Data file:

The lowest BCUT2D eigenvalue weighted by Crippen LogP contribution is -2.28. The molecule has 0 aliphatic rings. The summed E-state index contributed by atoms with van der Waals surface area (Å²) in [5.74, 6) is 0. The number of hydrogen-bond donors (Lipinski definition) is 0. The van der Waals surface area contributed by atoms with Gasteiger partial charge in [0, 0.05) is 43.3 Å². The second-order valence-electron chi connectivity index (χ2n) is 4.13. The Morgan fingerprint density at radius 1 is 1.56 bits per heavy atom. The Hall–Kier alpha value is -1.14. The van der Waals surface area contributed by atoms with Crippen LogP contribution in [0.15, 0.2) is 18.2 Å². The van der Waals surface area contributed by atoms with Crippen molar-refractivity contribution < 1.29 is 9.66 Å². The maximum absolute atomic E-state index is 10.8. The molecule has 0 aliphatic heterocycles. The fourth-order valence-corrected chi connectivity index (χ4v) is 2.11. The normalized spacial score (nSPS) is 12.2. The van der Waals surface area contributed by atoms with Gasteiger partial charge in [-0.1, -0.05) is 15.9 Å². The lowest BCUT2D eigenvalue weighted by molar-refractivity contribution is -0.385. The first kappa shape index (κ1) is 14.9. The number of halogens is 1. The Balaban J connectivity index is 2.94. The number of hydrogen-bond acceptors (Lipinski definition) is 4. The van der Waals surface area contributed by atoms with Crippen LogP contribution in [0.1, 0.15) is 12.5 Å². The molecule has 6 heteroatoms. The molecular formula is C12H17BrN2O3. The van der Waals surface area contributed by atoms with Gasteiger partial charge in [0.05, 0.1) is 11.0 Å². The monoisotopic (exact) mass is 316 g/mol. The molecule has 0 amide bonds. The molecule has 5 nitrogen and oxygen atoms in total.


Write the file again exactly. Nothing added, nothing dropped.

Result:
The lowest BCUT2D eigenvalue weighted by Crippen LogP contribution is -2.28. The molecule has 0 aliphatic rings. The summed E-state index contributed by atoms with van der Waals surface area (Å²) in [5.74, 6) is 0. The number of hydrogen-bond donors (Lipinski definition) is 0. The van der Waals surface area contributed by atoms with Gasteiger partial charge in [0, 0.05) is 43.3 Å². The second-order valence-electron chi connectivity index (χ2n) is 4.13. The Morgan fingerprint density at radius 1 is 1.56 bits per heavy atom. The Hall–Kier alpha value is -1.14. The van der Waals surface area contributed by atoms with Crippen LogP contribution in [0.15, 0.2) is 18.2 Å². The van der Waals surface area contributed by atoms with Crippen molar-refractivity contribution < 1.29 is 9.66 Å². The maximum absolute atomic E-state index is 10.8. The molecule has 0 aliphatic heterocycles. The fourth-order valence-corrected chi connectivity index (χ4v) is 2.11. The normalized spacial score (nSPS) is 12.2. The van der Waals surface area contributed by atoms with Gasteiger partial charge in [-0.1, -0.05) is 15.9 Å². The lowest BCUT2D eigenvalue weighted by molar-refractivity contribution is -0.385. The first kappa shape index (κ1) is 14.9. The number of halogens is 1. The Balaban J connectivity index is 2.94. The number of hydrogen-bond acceptors (Lipinski definition) is 4. The van der Waals surface area contributed by atoms with Crippen LogP contribution in [0.1, 0.15) is 12.5 Å². The molecule has 6 heteroatoms. The molecular formula is C12H17BrN2O3. The van der Waals surface area contributed by atoms with Gasteiger partial charge in [0.05, 0.1) is 11.0 Å². The monoisotopic (exact) mass is 316 g/mol. The molecule has 0 amide bonds. The molecule has 5 nitrogen and oxygen atoms in total.